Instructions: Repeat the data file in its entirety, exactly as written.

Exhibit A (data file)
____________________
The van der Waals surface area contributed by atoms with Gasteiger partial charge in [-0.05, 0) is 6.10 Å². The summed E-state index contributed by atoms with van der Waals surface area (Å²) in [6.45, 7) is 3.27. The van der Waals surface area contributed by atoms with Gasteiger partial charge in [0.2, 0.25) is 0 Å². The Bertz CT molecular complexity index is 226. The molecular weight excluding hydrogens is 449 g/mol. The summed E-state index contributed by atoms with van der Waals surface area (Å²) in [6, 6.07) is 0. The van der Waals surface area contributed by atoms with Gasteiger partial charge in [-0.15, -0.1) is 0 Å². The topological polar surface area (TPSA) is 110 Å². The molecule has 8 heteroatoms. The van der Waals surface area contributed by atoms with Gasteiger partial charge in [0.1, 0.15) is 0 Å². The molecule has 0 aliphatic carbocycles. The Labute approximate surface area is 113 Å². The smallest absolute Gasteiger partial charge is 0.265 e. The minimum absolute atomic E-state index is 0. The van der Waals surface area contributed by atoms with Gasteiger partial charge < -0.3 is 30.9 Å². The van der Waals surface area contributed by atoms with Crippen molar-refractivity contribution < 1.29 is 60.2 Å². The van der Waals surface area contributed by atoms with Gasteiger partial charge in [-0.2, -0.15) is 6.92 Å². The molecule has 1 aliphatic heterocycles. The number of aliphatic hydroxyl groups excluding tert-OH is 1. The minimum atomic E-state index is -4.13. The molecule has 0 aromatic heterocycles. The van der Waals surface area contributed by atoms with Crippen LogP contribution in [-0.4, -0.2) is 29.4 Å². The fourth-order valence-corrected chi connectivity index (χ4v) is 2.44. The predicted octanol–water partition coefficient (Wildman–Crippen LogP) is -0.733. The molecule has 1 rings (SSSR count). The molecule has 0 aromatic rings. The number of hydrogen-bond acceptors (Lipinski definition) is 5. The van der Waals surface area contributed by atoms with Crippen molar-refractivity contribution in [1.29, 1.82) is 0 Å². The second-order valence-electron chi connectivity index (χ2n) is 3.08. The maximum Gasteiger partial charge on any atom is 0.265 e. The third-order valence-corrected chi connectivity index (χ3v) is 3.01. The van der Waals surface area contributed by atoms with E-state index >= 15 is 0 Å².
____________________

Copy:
The van der Waals surface area contributed by atoms with Gasteiger partial charge in [-0.05, 0) is 6.10 Å². The summed E-state index contributed by atoms with van der Waals surface area (Å²) in [6.45, 7) is 3.27. The van der Waals surface area contributed by atoms with Gasteiger partial charge in [0.2, 0.25) is 0 Å². The Bertz CT molecular complexity index is 226. The molecular weight excluding hydrogens is 449 g/mol. The summed E-state index contributed by atoms with van der Waals surface area (Å²) in [6, 6.07) is 0. The van der Waals surface area contributed by atoms with Gasteiger partial charge in [-0.15, -0.1) is 0 Å². The topological polar surface area (TPSA) is 110 Å². The molecule has 8 heteroatoms. The van der Waals surface area contributed by atoms with Gasteiger partial charge in [0.1, 0.15) is 0 Å². The molecule has 0 aliphatic carbocycles. The Labute approximate surface area is 113 Å². The smallest absolute Gasteiger partial charge is 0.265 e. The minimum absolute atomic E-state index is 0. The van der Waals surface area contributed by atoms with Gasteiger partial charge < -0.3 is 30.9 Å². The van der Waals surface area contributed by atoms with Crippen molar-refractivity contribution < 1.29 is 60.2 Å². The van der Waals surface area contributed by atoms with Gasteiger partial charge in [-0.2, -0.15) is 6.92 Å². The molecule has 1 aliphatic heterocycles. The number of aliphatic hydroxyl groups excluding tert-OH is 1. The minimum atomic E-state index is -4.13. The molecule has 0 aromatic heterocycles. The van der Waals surface area contributed by atoms with Crippen LogP contribution in [-0.4, -0.2) is 29.4 Å². The fourth-order valence-corrected chi connectivity index (χ4v) is 2.44. The predicted octanol–water partition coefficient (Wildman–Crippen LogP) is -0.733. The molecule has 1 rings (SSSR count). The molecule has 0 aromatic rings. The number of hydrogen-bond acceptors (Lipinski definition) is 5. The van der Waals surface area contributed by atoms with Crippen molar-refractivity contribution in [1.29, 1.82) is 0 Å². The second-order valence-electron chi connectivity index (χ2n) is 3.08. The maximum Gasteiger partial charge on any atom is 0.265 e. The third-order valence-corrected chi connectivity index (χ3v) is 3.01. The van der Waals surface area contributed by atoms with E-state index >= 15 is 0 Å².